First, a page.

I was going to put this up tomorrow, but since everyone else is reporting it, It better go up now. ie, the moronic tardation of Gina Rhinehart in verse form. In one sense it forms a kind of bad poetry precinct, standing as it does at the other end of the small street which is graced by the walrus. So it could be some kind of bad poetry Champs Elysee. Gina actually makes the walrus poetry sound good. (Following the pics is an extensive critique by Natalia Fan#1)
“Is our future threatened with massive debts run up by political hacks
Who dig themselves out by unleashing rampant tax…”
“Into Time, Into the Dream
The Moon and the Sun
Only from within can this love shine”
from the walrus.
Nice to see that a Chinese dude taking a pinch some of the iron ore that will end up in China anyway.
A critique by Natalia Fan#1
It is said that money talks and bullshit walks, and it is difficult to conceive any greater illustration of this maxim than Gina Rinehart’s new poem, succeeding as it does to do both. Far more so than with Banjo Patterson, or even the great Nanushka for that matter, in Rinehart Australian poetry now has a force to be reckoned with. As though dragged from a super pit and hastily sand-blasted, this rough-hewn gem of a poem is perfectly apposite to the urgent sentiments it expresses. Indeed, no Australian poem I know has seemed so urgent in terms of either message or delivery. Through its absence of punctuation the reader cannot help but hear the overweight magnate’s shallow breathlessness.
The decision to write in unevenly metered heroic couplets is suggestive less of an amateur’s hand than of the heroism and noblesse which the rhyme scheme usually connotes, while the poet’s orderly use of alexandrine in the poem’s first two lines ironically signals how our current precarious position is indeed the order of the present day:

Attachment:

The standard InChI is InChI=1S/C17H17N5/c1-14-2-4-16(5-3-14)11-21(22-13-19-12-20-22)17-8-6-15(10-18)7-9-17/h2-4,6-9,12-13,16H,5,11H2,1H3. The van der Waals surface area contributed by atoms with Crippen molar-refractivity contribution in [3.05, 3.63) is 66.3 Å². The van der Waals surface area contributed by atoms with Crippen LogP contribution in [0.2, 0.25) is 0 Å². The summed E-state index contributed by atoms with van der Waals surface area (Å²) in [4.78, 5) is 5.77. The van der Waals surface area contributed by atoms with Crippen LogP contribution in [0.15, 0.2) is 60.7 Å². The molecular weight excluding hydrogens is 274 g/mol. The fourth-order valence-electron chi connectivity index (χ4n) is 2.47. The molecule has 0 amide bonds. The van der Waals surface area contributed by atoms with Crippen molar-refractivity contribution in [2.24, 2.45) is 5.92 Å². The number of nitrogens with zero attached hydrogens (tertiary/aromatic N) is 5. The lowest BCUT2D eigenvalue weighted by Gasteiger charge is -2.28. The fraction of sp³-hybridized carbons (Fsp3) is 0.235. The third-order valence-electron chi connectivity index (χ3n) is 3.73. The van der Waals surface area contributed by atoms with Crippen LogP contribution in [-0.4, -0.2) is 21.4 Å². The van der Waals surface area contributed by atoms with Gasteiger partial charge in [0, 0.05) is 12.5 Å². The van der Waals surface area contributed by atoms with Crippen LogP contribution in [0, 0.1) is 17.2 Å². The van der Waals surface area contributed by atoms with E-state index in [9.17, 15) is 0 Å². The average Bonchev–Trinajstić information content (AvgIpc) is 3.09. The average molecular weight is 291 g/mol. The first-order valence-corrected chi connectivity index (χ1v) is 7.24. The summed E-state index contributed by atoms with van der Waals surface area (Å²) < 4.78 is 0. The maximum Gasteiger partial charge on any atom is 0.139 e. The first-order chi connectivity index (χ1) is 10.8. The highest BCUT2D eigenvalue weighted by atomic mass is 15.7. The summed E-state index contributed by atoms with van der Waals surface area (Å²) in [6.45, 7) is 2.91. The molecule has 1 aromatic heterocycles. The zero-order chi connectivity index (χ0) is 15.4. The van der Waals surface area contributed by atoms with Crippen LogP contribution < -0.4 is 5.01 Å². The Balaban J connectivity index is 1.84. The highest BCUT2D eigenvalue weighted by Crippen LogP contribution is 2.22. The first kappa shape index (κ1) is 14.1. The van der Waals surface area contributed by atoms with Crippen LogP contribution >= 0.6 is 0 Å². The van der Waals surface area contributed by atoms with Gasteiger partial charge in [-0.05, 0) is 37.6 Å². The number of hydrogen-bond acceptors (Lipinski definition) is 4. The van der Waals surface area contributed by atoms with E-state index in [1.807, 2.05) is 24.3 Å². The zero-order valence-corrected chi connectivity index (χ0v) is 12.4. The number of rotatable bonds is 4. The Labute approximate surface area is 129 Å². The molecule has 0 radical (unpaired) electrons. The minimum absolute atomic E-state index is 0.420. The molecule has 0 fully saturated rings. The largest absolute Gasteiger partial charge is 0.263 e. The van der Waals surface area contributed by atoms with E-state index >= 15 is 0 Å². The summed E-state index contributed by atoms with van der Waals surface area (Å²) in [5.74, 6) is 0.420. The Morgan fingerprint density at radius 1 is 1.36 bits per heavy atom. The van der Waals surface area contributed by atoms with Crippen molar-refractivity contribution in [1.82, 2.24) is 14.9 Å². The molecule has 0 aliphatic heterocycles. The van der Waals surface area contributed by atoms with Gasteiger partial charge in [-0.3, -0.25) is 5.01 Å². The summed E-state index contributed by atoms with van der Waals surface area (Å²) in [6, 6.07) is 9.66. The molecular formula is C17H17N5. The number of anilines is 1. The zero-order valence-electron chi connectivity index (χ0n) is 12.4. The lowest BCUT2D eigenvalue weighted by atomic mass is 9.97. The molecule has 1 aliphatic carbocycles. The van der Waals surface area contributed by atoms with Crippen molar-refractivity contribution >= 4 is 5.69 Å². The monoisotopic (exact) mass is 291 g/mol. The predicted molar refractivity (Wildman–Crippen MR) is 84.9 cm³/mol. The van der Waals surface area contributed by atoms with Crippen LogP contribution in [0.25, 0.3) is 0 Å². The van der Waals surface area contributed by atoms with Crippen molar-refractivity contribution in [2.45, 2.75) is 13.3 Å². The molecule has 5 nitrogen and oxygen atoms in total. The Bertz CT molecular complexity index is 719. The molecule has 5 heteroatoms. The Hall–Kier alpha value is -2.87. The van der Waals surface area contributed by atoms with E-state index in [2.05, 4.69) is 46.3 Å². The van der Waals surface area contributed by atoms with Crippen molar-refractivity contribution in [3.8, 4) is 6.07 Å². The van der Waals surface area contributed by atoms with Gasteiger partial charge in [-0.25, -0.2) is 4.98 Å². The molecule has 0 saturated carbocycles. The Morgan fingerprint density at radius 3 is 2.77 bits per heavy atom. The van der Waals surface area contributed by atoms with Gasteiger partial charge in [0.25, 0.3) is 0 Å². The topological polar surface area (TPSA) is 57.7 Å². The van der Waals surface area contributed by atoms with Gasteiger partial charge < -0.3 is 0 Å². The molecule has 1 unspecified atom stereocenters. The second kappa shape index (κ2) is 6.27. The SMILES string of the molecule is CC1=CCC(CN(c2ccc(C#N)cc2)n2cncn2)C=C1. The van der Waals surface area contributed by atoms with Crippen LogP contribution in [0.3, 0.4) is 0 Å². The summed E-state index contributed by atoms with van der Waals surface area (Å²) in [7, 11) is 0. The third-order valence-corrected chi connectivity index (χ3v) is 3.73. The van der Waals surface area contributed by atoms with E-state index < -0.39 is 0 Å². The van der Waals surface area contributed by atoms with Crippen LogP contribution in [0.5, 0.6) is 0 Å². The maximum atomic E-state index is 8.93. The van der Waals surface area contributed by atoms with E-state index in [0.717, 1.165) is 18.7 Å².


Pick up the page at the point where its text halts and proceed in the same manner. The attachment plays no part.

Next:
The globe is sadly groaning with debt, poverty and strife
And billions now are pleading to enjoy are [sic] better life
Hence it is all the more poignant that the sprung rhythm of the third line should suggest that order’s breakdown, all the while intimating possible redemption:
Their hope lies with resources buried deep within the earth
Sprung rhythm as we know has its own order; a kind of order-in-disorder which in this case mirrors the poet’s desire for deregulation rather than the straightjacket regimen of taxation and law. This regimen is given voice in the poem’s fourth and fifth lines, which with considerable continued irony emulates the petty managerial speak of both business and politics, their seven feet per line scheme suggesting the kind of dissembling talkiness characteristic of the “political hacks” against whom the poet fulminates:
And the enterprise and capital which give each project worth
Is our future threatened with massive debts run up by political hacks
This glib loquaciousness is brought up short by the relative pithiness of the sixth line’s pentameter:
Who dig themselves out by unleashing rampant tax
The effect is repeated without outstaying its welcome with the seventh and eighth lines, in which a rambling eight foot line is once again replied to in pentameter: